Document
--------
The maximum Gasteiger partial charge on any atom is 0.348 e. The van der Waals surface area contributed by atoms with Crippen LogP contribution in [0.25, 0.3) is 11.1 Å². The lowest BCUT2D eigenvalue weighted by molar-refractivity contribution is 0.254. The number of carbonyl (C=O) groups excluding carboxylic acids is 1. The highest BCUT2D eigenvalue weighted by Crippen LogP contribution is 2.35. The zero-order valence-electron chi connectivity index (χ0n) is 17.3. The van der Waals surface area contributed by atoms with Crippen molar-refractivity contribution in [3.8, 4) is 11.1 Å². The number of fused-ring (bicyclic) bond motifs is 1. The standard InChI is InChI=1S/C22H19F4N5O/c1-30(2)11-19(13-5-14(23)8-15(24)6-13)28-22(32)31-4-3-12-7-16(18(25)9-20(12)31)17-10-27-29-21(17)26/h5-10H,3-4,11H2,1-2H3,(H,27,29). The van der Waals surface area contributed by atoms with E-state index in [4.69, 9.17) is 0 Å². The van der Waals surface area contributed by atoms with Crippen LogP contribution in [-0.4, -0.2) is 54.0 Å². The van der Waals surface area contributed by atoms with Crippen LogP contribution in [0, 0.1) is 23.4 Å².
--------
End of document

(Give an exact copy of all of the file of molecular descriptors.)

The maximum Gasteiger partial charge on any atom is 0.348 e. The van der Waals surface area contributed by atoms with Crippen LogP contribution in [0.25, 0.3) is 11.1 Å². The lowest BCUT2D eigenvalue weighted by molar-refractivity contribution is 0.254. The number of carbonyl (C=O) groups excluding carboxylic acids is 1. The highest BCUT2D eigenvalue weighted by Crippen LogP contribution is 2.35. The zero-order valence-electron chi connectivity index (χ0n) is 17.3. The van der Waals surface area contributed by atoms with Crippen molar-refractivity contribution in [3.8, 4) is 11.1 Å². The number of fused-ring (bicyclic) bond motifs is 1. The standard InChI is InChI=1S/C22H19F4N5O/c1-30(2)11-19(13-5-14(23)8-15(24)6-13)28-22(32)31-4-3-12-7-16(18(25)9-20(12)31)17-10-27-29-21(17)26/h5-10H,3-4,11H2,1-2H3,(H,27,29). The van der Waals surface area contributed by atoms with E-state index in [4.69, 9.17) is 0 Å². The van der Waals surface area contributed by atoms with Crippen LogP contribution in [-0.4, -0.2) is 54.0 Å². The van der Waals surface area contributed by atoms with Crippen LogP contribution in [0, 0.1) is 23.4 Å².